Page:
Deleveaux said: “According to
the information we received,
the power was turned on for
about two hours yesterday —
the fire could’ve been as a result
from there with slow burning
or it could have been someone
inadvertently turned the fire on
and it reignited.”

Despite declarations that the
investigation into both this and
Saturday’s incident were not
over, the officer said foul play
was not suspected in this latest
episode.

According to reports, the
minor blaze was first detected
by someone working at the



headquarters. While the indi-
vidual did not notice anything
upon arrival, at some point
between 9am and 9.30am signs
of smoke became visible, mak-
ing it appear likely that the fire
may have started after their
arrival.

Although Supt Deleveaux
suggested that the electricity
supply may have been turned
on during this period of time,
the individual was later heard
denying that this had been the
case.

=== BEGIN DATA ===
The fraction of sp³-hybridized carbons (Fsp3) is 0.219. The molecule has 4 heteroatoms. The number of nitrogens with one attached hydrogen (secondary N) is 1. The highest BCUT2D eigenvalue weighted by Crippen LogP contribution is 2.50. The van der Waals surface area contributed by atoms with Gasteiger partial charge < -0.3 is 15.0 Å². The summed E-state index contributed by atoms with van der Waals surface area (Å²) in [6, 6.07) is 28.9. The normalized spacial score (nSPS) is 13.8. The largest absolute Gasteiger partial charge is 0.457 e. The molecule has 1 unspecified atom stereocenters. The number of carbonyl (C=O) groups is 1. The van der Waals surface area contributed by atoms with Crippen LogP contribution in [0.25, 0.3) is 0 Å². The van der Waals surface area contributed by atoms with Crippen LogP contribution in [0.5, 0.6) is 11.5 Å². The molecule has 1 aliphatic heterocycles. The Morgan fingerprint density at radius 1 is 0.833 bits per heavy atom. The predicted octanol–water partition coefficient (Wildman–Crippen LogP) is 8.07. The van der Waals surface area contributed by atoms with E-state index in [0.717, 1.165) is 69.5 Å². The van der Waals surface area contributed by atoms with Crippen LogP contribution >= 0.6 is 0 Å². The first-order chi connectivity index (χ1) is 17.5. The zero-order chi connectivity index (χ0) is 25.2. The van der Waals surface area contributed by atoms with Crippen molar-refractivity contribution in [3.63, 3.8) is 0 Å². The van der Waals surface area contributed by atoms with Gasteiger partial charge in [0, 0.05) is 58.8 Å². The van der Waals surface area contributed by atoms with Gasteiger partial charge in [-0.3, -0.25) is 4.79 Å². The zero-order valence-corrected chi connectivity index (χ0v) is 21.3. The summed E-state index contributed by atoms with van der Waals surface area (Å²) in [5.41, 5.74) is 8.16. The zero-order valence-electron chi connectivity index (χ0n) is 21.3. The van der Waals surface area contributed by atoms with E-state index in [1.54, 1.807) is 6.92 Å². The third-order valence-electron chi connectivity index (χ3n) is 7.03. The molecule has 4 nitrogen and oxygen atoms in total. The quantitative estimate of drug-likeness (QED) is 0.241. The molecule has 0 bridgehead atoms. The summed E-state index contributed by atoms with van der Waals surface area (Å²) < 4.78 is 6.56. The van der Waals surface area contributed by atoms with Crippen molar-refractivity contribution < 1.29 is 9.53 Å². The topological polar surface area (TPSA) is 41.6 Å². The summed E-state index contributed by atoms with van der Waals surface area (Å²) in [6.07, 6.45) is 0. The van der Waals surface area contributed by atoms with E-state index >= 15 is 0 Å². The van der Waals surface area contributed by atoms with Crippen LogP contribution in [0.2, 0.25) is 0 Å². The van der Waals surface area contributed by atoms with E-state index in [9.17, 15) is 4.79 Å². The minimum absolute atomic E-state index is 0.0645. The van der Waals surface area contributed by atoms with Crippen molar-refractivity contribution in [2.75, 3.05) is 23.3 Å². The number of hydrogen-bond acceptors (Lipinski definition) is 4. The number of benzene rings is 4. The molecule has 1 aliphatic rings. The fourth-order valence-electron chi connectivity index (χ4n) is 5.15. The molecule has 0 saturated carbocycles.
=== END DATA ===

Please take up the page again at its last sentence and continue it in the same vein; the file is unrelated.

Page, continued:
The fire broke out on the
same day as a second arson
investigator from Broward
County Sheriff’s Department
arrived in New Providence to
assist Bahamian detectives.
Both investigators were on the
sc 2ne that morning, apparently
assessing the damage.

Fox Hill MP Fred Mitchell
also arrived at the headquarters
briefly, passing through the yel-
low “crime scene” tape to
inspect the damage, before
speaking for several minutes
with police and the Florida
investigators. He then left,
declining to offer comment on
the matter.

According to Supt Dele-
veaux, a decision has been
made to ensure the electrical
supply to the “very old” build-
ing remains switched off until
an electrician can be brought in
to ensure it can safely be re-
electrified.

A press conference with the
Broward County Sheriff's
Department authorities is
scheduled for today.

ese

m THE scene outside of the PLP headquarters yesterday.

(Photo: Tim Clarke/Tribune staff)

Symonette: relations with
US better under the FNM

FROM page one

Assembly, Mr Symonette told the media that it is fair
to say that.the two countries are on better terms now